Despite the variety of intestinal microbiota in individuals according to age, diet, sex, ethnicity, origin, place of residence and much more, a total of 127 bacterial genera have been recorded that are universal in all normal intestinal tracts. Among them, the following stand out Coprocococcus, Ruminococcus, Bacteroides, Faecalibacterium, Streptococcus, Blautia y Oscillospira. The variety of the microbiota among populations is measured with ecological parameters, as if it were a forest ecosystem (saving distances). (saving distances).
Functions of the intestinal microbiota
Digestion takes place in the digestive tract, so it is natural to think that the most important function of these microbial communities will be, in all cases, the assimilation of food. This is partly true, but the symbiont bacteria in our body have functions far beyond obtaining energy.
Many of these microbes are capable of digesting complex carbohydrates of plant origin (such as cellulose) and converting them into short-chain fatty acids, which can be metabolized by the human body. Although this may seem anecdotal, it is estimated that 10% of the energy obtained from the diet is due to these processes mediated by symbiont bacteria..
On the other hand, these microorganisms play an essential role in the specialization and implementation of the immune system. Bacteria that come into contact with the newborn promote the specialization of proinflammatory T lymphocytes.. In other words, they enable the immune system to begin to recognize what is harmful and what is positive.
Beyond this, intestinal bacteria actively participate in the defense of the digestive tract. First of all, simply by occupation, colonies prevent pathogens from settling in their own niche. In addition, common representatives of the intestinal microbiota such as lactobacillus are capable of releasing bactericidal enzymes/peptides themselves, i.e. they attack microorganisms in their own niche.i.e. they attack potentially pathogenic microorganisms.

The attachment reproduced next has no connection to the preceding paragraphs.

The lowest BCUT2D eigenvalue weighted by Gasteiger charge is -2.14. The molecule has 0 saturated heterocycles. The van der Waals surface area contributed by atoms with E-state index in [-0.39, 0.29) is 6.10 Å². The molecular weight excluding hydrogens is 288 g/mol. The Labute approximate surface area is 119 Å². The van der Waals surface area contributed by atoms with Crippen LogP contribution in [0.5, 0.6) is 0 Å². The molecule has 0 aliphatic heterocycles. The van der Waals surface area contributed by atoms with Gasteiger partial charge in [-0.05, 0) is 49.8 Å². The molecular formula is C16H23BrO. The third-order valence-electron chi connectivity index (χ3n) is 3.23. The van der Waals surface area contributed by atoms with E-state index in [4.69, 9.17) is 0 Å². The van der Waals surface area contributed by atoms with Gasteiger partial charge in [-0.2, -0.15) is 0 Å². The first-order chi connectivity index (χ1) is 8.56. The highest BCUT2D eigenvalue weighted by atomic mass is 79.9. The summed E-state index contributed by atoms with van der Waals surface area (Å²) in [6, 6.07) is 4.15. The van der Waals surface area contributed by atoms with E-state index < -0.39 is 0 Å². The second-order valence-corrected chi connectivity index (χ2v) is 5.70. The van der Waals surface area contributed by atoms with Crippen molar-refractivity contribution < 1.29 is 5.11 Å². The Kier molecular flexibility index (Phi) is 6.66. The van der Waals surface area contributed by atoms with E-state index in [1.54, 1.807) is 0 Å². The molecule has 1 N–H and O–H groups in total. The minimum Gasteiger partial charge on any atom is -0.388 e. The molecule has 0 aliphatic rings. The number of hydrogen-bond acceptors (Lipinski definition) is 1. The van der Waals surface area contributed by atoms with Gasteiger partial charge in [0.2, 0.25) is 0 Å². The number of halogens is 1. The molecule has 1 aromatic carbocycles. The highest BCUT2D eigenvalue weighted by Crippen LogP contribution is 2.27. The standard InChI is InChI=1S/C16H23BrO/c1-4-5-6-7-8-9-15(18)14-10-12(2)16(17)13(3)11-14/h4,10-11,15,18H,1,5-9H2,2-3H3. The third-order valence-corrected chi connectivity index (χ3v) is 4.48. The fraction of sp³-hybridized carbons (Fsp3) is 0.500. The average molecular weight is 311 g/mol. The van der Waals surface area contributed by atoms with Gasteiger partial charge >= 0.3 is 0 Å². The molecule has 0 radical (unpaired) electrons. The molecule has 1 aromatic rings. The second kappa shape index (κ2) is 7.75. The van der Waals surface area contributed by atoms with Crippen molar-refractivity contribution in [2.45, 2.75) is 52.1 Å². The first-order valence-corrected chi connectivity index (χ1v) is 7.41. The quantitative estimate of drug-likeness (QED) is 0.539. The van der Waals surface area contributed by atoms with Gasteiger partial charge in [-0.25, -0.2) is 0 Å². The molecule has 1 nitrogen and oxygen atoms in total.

As you can see, the number of functions of the gastric microbiome go far beyond food digestion. These bacteria have been shown to interact with the immune system, to actively and passively prevent infections, and may even help the functioning and development of neurological systems. Studies postulate that imbalances in the microbiota could play essential roles in the development of conditions such as autism, although it is very risky to establish such categorical causalities.
In summary, the microbiota is essential for life in every sense of the word.. Without it, we would not be able to properly digest many plant substances or prevent the entry of infectious pathogens. As is often said in the microbiological community, "without our bacteria, we are nothing".
(Updated at Mar 28 / 2023)